Long-Term Assessment of Selective Pruning of Quercus Species for Controlling Populations of Coraebus florentinus (Coleoptera: Buprestidae) in Mediterranean Forests
Gallardo de la Torre, Patricia
Cárdenas, Ana M.
Soriano, Juan M.
Wood borer insects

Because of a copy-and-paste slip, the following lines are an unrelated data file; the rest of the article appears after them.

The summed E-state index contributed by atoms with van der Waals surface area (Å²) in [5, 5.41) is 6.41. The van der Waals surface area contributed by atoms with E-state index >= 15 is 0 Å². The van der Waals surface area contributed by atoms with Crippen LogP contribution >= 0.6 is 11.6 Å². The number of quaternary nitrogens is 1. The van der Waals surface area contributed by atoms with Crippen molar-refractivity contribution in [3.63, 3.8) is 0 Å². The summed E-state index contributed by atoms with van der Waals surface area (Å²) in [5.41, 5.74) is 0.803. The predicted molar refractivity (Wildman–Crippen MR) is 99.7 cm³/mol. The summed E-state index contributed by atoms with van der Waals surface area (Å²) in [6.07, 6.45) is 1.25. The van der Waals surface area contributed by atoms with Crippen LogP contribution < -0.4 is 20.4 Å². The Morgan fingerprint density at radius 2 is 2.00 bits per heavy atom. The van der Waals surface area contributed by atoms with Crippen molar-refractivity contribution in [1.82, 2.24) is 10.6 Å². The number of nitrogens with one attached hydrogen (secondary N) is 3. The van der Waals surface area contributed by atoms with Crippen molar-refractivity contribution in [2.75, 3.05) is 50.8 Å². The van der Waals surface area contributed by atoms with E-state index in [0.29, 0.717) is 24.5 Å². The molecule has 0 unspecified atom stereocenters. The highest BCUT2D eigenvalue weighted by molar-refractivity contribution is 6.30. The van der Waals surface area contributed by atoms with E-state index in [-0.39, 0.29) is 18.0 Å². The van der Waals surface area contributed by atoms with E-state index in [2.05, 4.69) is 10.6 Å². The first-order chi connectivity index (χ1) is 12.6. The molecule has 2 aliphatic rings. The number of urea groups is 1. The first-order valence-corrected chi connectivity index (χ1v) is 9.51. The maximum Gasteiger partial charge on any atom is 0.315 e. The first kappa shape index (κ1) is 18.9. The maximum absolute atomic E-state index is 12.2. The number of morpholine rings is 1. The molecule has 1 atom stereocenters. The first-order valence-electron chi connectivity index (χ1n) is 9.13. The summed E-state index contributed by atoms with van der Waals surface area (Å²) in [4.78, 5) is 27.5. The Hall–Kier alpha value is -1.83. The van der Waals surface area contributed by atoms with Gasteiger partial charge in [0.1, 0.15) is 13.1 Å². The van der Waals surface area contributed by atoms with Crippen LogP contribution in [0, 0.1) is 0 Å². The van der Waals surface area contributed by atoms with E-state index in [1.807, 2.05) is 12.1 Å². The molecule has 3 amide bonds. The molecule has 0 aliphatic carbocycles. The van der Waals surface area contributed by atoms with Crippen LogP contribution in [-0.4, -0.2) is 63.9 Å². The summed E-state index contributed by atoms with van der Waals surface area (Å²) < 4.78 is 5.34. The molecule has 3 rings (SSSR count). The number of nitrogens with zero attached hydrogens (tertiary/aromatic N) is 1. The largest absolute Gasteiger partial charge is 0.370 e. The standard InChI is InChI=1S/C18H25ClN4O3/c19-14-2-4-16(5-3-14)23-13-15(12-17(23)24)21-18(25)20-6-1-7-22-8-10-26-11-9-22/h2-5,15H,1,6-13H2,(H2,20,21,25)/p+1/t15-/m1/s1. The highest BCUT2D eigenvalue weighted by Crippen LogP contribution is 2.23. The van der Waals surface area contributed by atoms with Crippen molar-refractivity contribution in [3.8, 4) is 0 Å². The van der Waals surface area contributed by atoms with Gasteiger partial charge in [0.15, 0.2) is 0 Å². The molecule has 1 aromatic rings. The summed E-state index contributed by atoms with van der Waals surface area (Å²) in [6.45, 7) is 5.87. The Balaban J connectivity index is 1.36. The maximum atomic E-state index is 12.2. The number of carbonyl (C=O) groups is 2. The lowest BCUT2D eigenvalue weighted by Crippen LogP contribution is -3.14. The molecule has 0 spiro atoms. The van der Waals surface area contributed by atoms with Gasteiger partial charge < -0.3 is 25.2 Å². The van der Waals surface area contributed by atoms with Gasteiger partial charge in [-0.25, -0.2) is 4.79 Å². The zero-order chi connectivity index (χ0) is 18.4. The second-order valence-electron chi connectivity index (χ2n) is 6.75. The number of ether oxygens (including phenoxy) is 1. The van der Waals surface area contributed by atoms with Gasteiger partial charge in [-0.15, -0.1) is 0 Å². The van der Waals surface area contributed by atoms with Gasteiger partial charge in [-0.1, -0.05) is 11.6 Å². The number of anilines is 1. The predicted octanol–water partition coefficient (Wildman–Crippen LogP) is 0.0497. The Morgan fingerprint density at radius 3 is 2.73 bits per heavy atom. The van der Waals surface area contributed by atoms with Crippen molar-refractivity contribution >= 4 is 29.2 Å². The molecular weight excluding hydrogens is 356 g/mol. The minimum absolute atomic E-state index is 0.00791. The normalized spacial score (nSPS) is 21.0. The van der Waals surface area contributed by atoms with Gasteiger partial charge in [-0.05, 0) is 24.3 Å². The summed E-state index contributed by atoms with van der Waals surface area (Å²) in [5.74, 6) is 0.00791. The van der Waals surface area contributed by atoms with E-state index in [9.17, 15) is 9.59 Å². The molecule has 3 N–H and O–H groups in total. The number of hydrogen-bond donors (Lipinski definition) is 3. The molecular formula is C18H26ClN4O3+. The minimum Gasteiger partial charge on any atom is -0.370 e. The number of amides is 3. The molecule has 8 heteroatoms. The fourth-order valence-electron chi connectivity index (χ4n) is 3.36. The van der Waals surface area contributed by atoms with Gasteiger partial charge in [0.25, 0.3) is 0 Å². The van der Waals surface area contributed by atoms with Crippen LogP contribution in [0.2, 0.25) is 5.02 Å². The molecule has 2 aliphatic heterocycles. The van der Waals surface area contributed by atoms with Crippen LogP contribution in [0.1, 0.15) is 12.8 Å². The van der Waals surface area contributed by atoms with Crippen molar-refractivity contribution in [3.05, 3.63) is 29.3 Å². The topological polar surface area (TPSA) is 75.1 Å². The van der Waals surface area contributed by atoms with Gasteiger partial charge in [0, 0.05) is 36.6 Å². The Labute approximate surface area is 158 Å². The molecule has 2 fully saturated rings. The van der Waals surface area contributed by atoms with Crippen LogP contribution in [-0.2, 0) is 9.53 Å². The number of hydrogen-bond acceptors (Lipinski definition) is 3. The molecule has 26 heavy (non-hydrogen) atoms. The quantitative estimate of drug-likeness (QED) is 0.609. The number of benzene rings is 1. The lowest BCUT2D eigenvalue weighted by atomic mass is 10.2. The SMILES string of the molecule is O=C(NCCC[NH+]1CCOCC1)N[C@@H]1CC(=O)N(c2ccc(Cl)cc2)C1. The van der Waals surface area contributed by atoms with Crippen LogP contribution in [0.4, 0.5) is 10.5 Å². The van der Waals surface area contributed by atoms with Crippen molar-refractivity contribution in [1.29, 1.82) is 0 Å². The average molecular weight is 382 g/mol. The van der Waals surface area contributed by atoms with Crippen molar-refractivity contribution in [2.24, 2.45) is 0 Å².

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Coraebus florentinus (Herbst) is one of the most important wood borer pests damaging oak species in Mediterranean forests. Recently, the effect of temperature on the pre-imaginal development of this insect was established, and predictive models of survival and emergence in relation to temperature were performed, which allow scheduled management techniques to be fit in accordance with the biological timing of this species. In this study, the effect of selective pruning of damaged branches of Quercus species for controlling the population of this insect is assessed. The study was carried out in three plots located in the Sierra Morena Mountains (southern Iberian Peninsula). In each plot, forest features were typified, and the parameters “infestation level” and “population intensity” were quantified. The assessment was performed one year and five years after applying selective pruning. The most effective time to prune was established according to the predictive model mentioned above. After one year, the results indicated that selective pruning just before adult emergence was effective in reducing the population size and controlling damage. After five years, this effect was still significantly manifested. In addition, the results show that selective pruning is effective even in areas with lower initial rates of infestation